Bengal Horse Artillery
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The Bengal Horse Artillery were considered one of the elite regiments of the army.
- 1800 raised as the Experimental Brigade of Bengal Horse Artillery
- 1809 2nd and 3rd Troops of Bengal Horse Artillery formed
- 1817 first three Native Troops formed
- 1826 reorganisation of Bengal Horse Artillery into Brigades
- 1861 absorbed into the Royal Artillery
- 1803-05 2nd Maratha War
- 1814-16 Gurkha War
- 1817 Siege of Hattress during the Pindari Campaign
- 1823-26 1st Burma War
- 1842 Retreat from Kabul to Gandamak during the 1st Afghan War
Field Artillery With The Other Arms Its Employment, Illustrated From Military History, And Its RE-Armament With Quick-Firing Guns Discussed by Sir Edward Sinclair May can be viewed on Archive.org. It briefly mentions the formation in 1800 of the “experimental brigade”.
The first troop of the Bengal Horse Artillery was raised in 1800 to accompany the expedition against Napoleon in Egypt that year. The Troop's part in the retreat from Kabul is described:
- It was during this retreat that all the guns were lost, mainly due to lack of feed for the horses, which rendered them unable to drag the guns of the Battery through the deep snow and rugged mountain passes. One by one the guns were spiked and abandoned. The Captain, two officers and 102 NCO's and men were killed in the retreat, with in one case an entire gun crew perishing rather than desert their charge! 
At amalagamation 1st Troop, 1st Brigade became F Battery (Sphinx) Royal Horse Artillery.
The 2nd Troop Bengal Horse Artillery was formed on the 4th of August 1809 in Acra (Agra?). Ian Paterson's site (see References, below) states the majority of the other ranks were European and that the Battery were all mounted to ensure greater manoeuvrability, both unusual during this period. At amalagamation 1st Troop, 2nd Brigade became K (Hondeghem) Battery Royal Horse Artillery.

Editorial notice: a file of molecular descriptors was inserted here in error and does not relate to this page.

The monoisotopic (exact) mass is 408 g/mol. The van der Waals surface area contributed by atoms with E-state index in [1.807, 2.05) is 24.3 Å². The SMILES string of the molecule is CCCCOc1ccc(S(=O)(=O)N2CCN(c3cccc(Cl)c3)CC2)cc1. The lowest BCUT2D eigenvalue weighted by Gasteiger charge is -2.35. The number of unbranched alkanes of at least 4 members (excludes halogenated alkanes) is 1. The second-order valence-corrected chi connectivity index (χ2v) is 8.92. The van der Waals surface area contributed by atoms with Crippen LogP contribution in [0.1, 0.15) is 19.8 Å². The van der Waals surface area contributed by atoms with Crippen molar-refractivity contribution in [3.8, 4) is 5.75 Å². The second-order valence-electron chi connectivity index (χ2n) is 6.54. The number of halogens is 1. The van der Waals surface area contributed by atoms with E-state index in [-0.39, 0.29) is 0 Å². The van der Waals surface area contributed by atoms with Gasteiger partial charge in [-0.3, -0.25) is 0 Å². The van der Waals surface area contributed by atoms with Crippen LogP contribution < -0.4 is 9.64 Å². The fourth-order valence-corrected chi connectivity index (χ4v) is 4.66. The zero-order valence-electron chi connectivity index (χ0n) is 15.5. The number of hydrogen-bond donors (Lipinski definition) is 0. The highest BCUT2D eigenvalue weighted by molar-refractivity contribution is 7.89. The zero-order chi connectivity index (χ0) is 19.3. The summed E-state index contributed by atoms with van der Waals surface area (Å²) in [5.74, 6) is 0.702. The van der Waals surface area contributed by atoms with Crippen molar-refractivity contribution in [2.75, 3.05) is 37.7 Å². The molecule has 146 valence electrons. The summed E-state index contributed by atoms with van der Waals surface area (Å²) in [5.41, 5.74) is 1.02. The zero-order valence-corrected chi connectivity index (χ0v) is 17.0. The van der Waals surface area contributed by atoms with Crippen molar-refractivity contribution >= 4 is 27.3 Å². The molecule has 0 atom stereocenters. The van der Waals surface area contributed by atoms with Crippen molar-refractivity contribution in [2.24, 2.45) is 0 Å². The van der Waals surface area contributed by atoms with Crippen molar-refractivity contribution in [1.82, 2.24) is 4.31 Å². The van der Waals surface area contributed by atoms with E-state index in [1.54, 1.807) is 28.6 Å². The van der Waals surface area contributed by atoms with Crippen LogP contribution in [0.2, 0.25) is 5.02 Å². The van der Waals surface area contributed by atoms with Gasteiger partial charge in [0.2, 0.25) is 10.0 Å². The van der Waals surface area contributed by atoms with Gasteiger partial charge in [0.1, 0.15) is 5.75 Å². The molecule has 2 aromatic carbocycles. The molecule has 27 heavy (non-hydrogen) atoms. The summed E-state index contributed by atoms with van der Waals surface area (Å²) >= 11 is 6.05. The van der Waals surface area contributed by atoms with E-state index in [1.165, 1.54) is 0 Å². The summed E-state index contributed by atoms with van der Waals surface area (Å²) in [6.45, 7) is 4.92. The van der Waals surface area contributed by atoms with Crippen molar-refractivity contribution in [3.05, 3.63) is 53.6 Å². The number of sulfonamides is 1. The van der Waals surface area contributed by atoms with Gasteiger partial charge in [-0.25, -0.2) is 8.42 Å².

The Bengal Rocket Troop was raised on 13 September 1816 as a camel mounted unit under the command of Captain (later General) William Samsen Whish. The troop carried a total of 912 six pound rockets, either in buckets on camels, or horse drawn trolleys. It switched back to horses in 1817. It was re-titled 2nd Troop, 2nd Brigade Bengal Horse Artillery in 1826 (see Wikipedia for more details).
Another battery was formed as 3rd Troop (later renamed 1st Troop, 3rd Brigade) around 1809. It is now part of L (Néry) Battery RHA (see the L Battery Old Comrades Association for more details).
- See Bengal Army
- The British Indian military repository, Volume 2 by Samuel Parlby (Google Books). Situation 1822
In his memoir Forty One Years in India, Lord Roberts described his first encounter with the Bengal Horse Artillery in 1852. The text contains a description of the regiment's uniform.
From Cawnpore I went to Meerut, and there came across, for the first time, the far-famed Bengal Horse Artillery, and made the acquaintance of a set of officers who more than realized my expectations regarding the wearers of the much-coveted jacket, association with whom created in me a fixed resolve to leave no stone unturned in the endeavour